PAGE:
– Oct. 13, 4 p.m., Bryant Hall, Room 209 – “Embracing Experiences” panel discussion. Members of the UM community share their stories about Hispanic and Latin American culture and heritage.

– Oct. 13, 6 p.m. – “Ixcanul,” directed by Jayro Bustamante. The film was Guatemala’s official entry to the Academy Awards. The story takes place in the heart of a Kaqchikel Mayan community in contemporary times and is a favorite with younger audiences. Maria, a 17-year-old Mayan girl, lives and works with her parents on a coffee plantation in the foothills of an active volcano in Guatemala. An arranged marriage awaits her. Her parents have promised her to Ignacio, the plantation overseer. But Maria doesn’t sit back and accept her destiny.

– Nov. 10, 6 p.m. – “El Libertador” (“The Liberator”), directed by Albert Arvelo. The most expensive Latin American film ever produced, this movie profiles Simon Bolivar, the man who led Venezuela, Colombia, Panama, Peru and Ecuador toward independence. The movie was shortlisted with other eight titles for the Best Foreign Academy Award. Rising Venezuelan actor Edgar Ramírez stars in this biopic of one of Latin America’s greatest figures, who fought more than 100 battles against the Spanish Empire in South America and rode some 70,000 miles on horseback. His military campaigns covered twice the territory of those of Alexander the Great.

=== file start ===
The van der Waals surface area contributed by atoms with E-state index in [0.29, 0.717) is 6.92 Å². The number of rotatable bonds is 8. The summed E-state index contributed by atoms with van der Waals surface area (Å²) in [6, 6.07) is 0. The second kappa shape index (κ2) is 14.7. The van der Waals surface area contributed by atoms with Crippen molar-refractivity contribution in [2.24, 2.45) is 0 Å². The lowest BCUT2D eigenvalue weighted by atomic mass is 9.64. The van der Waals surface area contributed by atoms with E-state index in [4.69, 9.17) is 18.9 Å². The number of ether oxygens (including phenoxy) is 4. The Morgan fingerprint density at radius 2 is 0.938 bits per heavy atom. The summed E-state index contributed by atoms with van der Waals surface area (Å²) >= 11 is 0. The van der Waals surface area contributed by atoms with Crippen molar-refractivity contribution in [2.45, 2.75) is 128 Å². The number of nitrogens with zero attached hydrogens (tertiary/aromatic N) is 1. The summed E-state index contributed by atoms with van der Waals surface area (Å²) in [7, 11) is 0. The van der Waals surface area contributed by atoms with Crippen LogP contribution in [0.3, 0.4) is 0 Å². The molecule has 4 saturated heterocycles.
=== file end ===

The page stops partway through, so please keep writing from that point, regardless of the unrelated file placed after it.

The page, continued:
– Nov. 17, 6 p.m. – “Todos Se Van” (“Everyone Leaves”), directed by Sergio Cabrera. The movie is a celebration of freedom and a confrontation of the authoritarian Cuban regime of the 1980s, which led to one of the country’s worst economic crises. It’s based on the award-winning novel of the same name by Cuban writer Wendy Guerra. Eight-year-old Nieve is the object of her parents’ custody battle. Through her diary entries, Nieve reveals intimate details of a turbulent family life while painting a portrait of the social and political unrest in Cuba during a difficult time for the Castro regime.

The film series is made possible with the support of Pragda, the Spanish Film Club.com, SPAIN Arts and Culture, and the Secretary of State for the Culture of Spain. Locally, it is sponsored by the Department of Modern Languages, the Sally McDonnell Barksdale Honors College, the Center for Inclusion and Cross-Cultural Engagement, and Alpha Lambda Delta.

Other sponsors for the month’s events include the UM College of Liberal Arts and its departments of English, History, Political Science, and Sociology and Anthropology; the college’s interdisciplinary cinema studies minor program; the Croft Institute for International Studies; FedEx Student-Athlete Academic Support Center; Sarah Isom Center for Gender and Women’s Studies; and the Oxford Film Festival.

Organizers hope to build on last year’s success, said Diane E. Marting, associate professor of modern languages.

“After our success last year, we wanted to bring more films to campus,” Marting said. “There is such a diversity of peoples and cultures in Spanish America, and in these films one can see a little bit of that variety.”

By Michael Newsom